Entering a New International Market

Entering a New International Market

If conquering a local market is a titanic-sized job, imagine how harder it is to enter a new one altogether where you know no one, or your target market preferences. Even harder though is when it is an international market the one you wish to enter. Even when the spoken language is the same, it is so easy to misinterpret words or actions and stall or bring your entry to a new market down. I highly recommend an analysis before entering international waters, some insights might seem logical on first sight, but if we don’t frame them into a system, we could easily omit one of them. This analysis tool is called PESTCL.

  • Political
  • Economic
  • Social
  • Technological
  • Competitive
  • Legal

Nowadays it is easier to make this analysis thanks to millions and millions of bytes of information that goes into the cloud, specific data that is oriented to certain regions and/or industries.

Political: One of the main barriers you will find  when entering a new country may be their political structure. You need to soak yourself in their current political panorama and understand in which way it will affect your company’s income or which benefits it may bring to you as well. There are some tools that you may use such as Wikipedia or you may also take advantage of the fact that in these days almost every Government or Public institutions have their own websites where they facilitate helpful information about themselves.Another great tool which you can use are the local newspapers.

Economical: The first analysis you have to do is the currency exchange rate.  One example which I like to quote is when I travelled from Guatemala to El Salvador. Even though they are neighboring nations and with an open commerce treaty, I forgot the small detail of the different types of currency. I crossed the border and when I reached the town of Santa Ana to have some of the famous Salvadorian Pupusas, I wasn’t able to purchase them. I had to exchange my Quetzales to their local currency (Dollars) to a higher exchange rate which in turn made my budget decrease considerably. Moral of the story: You have to take in account every economical aspect of the country or region you are trying to enter.

Just like in the political analysis and the ones we will be discussing later, I recommend to make a thorough study in the economical websites that are offered in every country. Take into account everything from the economical history to the future projections. This will help you to make those important decisions.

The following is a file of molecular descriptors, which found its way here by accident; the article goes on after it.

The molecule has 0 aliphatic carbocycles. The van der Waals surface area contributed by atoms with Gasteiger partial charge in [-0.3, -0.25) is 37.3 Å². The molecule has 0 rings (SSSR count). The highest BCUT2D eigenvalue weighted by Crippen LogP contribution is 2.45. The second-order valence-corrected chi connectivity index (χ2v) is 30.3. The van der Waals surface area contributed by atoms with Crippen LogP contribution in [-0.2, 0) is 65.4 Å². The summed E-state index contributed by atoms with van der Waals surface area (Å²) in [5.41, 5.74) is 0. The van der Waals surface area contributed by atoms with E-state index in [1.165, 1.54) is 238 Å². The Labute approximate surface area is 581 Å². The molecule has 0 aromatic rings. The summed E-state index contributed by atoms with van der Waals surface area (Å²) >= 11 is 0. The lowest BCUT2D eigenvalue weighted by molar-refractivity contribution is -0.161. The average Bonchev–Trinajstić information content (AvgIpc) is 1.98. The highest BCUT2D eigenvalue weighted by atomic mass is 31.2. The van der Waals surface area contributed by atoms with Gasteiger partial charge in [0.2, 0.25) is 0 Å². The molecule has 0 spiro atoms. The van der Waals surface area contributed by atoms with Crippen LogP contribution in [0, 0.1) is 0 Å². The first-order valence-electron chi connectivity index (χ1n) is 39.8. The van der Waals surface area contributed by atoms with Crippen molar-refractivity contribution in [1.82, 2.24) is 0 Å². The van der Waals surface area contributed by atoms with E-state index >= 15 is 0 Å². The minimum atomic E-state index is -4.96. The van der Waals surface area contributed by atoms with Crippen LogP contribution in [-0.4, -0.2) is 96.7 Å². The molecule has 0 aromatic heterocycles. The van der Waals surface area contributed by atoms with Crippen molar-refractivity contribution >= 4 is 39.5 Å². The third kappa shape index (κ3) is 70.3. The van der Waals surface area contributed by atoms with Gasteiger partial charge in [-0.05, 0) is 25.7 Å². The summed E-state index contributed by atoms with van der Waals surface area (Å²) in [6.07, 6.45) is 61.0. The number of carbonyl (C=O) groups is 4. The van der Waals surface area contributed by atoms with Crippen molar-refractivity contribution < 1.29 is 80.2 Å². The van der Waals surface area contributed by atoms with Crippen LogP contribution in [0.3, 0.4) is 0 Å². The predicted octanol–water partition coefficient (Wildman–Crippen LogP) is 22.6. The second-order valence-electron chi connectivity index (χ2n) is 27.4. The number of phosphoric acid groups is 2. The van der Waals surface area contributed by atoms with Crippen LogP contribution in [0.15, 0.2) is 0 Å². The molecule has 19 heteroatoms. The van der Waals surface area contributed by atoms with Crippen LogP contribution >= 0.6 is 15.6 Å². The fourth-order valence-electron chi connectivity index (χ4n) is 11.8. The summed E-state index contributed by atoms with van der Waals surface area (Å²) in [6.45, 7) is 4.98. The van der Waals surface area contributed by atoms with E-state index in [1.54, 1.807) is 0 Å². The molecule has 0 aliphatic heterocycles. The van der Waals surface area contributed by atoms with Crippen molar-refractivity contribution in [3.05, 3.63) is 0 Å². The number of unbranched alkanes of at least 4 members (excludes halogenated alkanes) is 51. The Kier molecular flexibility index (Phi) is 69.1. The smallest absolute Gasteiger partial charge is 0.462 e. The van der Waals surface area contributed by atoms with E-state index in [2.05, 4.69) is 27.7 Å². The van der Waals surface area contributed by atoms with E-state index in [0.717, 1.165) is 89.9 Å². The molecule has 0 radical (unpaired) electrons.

Social: Doug Ladd, a marketing and sales leader from the United States of America, mentions four key components to create an accurate social or cultural analysis of a specific region:

  • Values
  • Traditions and customs
  • Symbols
  • Language

These components vary from place to place and must be taken into account and studied before entering a market.

Technological: Technological Analysis is very important for both services and products alike.

In services, for example, the means of communication might represent a problem. There are countries where the internet bandwidth is so low that it doesn’t support the requirements of applications which need a specific speed in order to transfer information.

In the other hand, when we talk about products which are supposed to be moved on a GPS directioned transportation, where you rely on such GPS to monitor the route. There will be cases when the connection might get lost the moment said transportation crosses from one country to the other.

You need to define the technology you will be using and then verify which providers are available on the region you are aiming to enter in order for you to avoid any problem. If such problems would come to arise, look for different alternatives to maintain the quality and functionality of your products or services.

Competitive: It is well known that when you enter a new market, all the odds in the competition game are against you and your business, this is why we have to do whatever it takes to lever that disadvantage in every possible way. For this to work out for you, you must focus on those aspects where you know you have the total advantage against all of your competitors.

To do this you have to understand the position where your competition currently is. If this is something that would be unpractical for you due to distance, economical or other situations, you should reach to key factor on which to grade how strong the other companies are and which are their strengths and weaknesses. A very common  method of doing so is by focusing on the four P’s: Products, Price, Place and Promotional Tools.

This might give you that information that will help you boost your company above everybody else’s.

Legal: You have to be aware of the legal implications that every country has since they are the most important framework that delimits everything you can and cannot do on a specific region. Another important part of the legal aspects of the countries is what is related to patents and intellectual property since you must protect your brands and avoid unfair competition. There are some questions you should ask about the legal aspects of the countries. For example, does the country require registration? Do you need to have a local address? Are there laws related to the handling and transportation of products like yours? Are there limitations on disposal or recycling? Does the country have a history of respecting intellectual property laws in your industry?


As you see, the things you need to take into account when entering to a new international market seem to be common sense, but it is worth making a chart and going environment by environment to avoid missing something that later on could bring your business down. Try the PESTCL analysis and you will see that you will have a great view of your new market.
Prepare and enjoy the adventure!